NS accuses crosstie supplier of fraud

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BIRMINGHAM, Ala. — Just because a tie looks black, it doesn't mean it's been properly preserved for railroad use. It's something Norfolk Southern officials discovered, and they are now accusing a Birmingham, Ala., tie supplier of fraud and conspiracy to pass off improperly treated ties that have begun deteriorating on the railroad's rights-of-way.

In a complaint filed Oct. 23 with the U.S. District Court in Birmingham, the railroad alleges that Boatright Railroad Products sold some 4.75 million defective rail, switch and bridge ties between 2009 and 2014. NS alleges that Boatright used improper wood, improperly dried wood, and improperly treated it with substances to make them look like they had been treated with creosote.

Norfolk Southern also alleges that Boatright paid a former NS track inspector, working as a consultant, some $128,000 to certify that the ties had been treated to meet the railroad's standards.

NS is seeking $50 million in damages, an amount that could triple if it proves that Boatright was engaged in a civil conspiracy under the Racketeer Influenced and Corrupt Organizations Act.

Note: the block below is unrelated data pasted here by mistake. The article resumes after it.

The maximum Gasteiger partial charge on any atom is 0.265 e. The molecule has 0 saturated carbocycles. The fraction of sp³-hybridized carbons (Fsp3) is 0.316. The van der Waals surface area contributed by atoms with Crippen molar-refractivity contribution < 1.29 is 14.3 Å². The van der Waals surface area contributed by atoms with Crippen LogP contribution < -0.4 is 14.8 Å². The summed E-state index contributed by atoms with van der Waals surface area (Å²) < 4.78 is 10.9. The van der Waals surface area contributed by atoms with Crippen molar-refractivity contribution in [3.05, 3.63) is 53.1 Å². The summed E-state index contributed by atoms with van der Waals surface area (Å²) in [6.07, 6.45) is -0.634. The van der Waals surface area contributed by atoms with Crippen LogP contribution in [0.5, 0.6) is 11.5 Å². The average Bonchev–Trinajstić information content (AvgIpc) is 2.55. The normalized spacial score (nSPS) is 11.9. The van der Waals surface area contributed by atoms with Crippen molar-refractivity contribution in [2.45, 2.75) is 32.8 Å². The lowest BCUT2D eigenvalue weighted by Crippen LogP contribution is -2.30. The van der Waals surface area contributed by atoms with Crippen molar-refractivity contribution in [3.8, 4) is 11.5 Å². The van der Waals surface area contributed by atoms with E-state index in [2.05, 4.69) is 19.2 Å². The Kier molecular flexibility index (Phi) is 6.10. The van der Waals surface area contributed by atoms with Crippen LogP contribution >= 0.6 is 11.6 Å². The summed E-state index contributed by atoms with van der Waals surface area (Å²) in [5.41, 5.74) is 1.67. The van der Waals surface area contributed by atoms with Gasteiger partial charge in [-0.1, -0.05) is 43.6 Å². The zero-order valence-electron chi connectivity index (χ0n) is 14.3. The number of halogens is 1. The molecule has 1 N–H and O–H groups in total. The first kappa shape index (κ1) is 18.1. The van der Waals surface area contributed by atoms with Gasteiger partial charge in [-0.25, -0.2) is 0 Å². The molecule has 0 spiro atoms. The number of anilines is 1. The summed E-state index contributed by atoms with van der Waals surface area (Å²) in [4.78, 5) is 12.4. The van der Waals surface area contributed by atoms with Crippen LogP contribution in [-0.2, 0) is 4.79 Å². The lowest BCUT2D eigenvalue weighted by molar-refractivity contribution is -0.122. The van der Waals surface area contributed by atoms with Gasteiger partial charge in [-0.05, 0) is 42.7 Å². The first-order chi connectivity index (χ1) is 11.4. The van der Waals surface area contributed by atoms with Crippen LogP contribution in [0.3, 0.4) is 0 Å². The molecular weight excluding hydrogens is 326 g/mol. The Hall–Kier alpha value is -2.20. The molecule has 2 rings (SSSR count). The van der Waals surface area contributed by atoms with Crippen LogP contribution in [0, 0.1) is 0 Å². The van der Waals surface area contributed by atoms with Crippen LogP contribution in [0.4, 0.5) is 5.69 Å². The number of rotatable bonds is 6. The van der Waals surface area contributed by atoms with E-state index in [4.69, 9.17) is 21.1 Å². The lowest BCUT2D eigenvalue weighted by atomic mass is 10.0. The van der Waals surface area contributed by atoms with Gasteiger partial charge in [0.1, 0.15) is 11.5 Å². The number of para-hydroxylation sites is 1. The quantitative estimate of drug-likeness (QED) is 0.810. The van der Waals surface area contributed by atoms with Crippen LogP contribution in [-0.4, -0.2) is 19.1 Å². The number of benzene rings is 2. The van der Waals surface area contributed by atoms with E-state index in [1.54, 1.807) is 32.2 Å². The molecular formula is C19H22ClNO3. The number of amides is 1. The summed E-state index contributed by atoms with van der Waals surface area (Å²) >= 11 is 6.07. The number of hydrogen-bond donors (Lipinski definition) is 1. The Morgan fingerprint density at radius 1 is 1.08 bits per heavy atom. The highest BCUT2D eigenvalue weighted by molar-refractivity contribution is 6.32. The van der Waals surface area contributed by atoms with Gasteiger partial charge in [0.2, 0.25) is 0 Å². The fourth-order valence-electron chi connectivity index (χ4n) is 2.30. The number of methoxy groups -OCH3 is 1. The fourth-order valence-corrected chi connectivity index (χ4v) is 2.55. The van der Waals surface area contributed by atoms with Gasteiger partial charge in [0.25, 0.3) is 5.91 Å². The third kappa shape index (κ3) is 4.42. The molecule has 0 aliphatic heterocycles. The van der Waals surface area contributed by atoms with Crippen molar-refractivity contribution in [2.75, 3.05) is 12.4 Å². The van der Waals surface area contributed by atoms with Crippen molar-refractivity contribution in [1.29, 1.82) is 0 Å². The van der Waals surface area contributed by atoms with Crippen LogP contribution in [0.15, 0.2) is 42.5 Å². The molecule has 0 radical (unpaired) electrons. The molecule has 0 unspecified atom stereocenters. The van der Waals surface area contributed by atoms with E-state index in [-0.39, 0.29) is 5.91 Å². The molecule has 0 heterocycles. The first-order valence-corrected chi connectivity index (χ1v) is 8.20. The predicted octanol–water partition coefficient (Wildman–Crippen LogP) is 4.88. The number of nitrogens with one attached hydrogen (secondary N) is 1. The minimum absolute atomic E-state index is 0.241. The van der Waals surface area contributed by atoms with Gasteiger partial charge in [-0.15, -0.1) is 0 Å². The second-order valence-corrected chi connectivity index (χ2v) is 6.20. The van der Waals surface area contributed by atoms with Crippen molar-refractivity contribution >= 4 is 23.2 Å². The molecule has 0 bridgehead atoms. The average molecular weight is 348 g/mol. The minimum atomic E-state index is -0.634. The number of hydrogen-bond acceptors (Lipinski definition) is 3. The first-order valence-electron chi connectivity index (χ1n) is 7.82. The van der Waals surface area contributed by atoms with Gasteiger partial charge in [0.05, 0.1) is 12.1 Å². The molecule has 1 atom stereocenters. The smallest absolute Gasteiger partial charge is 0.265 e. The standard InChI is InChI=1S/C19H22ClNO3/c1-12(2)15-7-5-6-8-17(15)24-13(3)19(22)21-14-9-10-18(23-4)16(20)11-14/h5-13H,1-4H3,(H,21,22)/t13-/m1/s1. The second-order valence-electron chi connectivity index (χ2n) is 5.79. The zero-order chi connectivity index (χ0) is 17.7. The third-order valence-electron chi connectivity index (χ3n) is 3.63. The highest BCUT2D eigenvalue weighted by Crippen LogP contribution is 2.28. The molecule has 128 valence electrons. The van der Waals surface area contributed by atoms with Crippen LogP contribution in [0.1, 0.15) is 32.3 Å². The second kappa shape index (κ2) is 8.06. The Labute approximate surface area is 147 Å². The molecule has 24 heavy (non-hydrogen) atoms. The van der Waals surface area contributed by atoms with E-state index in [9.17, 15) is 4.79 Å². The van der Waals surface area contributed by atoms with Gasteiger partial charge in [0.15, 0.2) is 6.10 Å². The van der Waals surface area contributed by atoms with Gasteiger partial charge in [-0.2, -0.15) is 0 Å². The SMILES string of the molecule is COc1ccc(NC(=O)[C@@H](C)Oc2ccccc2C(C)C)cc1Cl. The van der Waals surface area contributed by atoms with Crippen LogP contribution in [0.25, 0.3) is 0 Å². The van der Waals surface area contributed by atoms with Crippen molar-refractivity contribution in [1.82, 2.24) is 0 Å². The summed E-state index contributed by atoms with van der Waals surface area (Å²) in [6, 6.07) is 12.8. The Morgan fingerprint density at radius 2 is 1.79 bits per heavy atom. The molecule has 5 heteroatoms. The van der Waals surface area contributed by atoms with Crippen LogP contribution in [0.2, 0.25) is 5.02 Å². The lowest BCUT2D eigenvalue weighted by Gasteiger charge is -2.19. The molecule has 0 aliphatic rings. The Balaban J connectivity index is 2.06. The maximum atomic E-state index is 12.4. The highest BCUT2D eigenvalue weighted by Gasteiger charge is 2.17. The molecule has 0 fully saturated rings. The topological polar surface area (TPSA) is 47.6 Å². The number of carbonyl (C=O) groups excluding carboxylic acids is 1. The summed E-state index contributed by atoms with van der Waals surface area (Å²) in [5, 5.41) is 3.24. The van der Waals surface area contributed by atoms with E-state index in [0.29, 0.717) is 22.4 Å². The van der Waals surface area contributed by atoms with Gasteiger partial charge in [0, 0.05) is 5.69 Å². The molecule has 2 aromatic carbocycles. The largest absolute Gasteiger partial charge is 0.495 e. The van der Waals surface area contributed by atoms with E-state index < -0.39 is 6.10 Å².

The railroad's complaint says that Boatright principals Shane Boatright and John Bookout told employees to “simply 'make them black' by whatever means necessary — so as to mimic the appearance of having been properly treated in accordance with the NS specifications.”

Norfolk Southern alleges that Boatright coated ties with motor oil, anti-freeze, paint, and a chemical compound “which, when applied to a rail tie, would mimic the appearance of a properly-treated tie at a dramatic cost savings.”

Boatright sold its tie-treating facility to another company in 2014, according to the complaint. In June 2016 former Boatright employees tipped off NS about the alleged fraud. NS began an investigation “and discovered thousands of such railroad ties were degrading at a much faster pace than expected.”

Properly treated hardwood ties may sell between $15 and $35 a piece, according to the Railway Tie Association, depending upon quality, size, and demand. Treated ties may last as many as 30 years before being replaced helping spike or clips hold track gauge while also distributing a train's weight through the ballast and roadbed.

Court records say Boatright had not filed its response to the charges as of Oct. 30.
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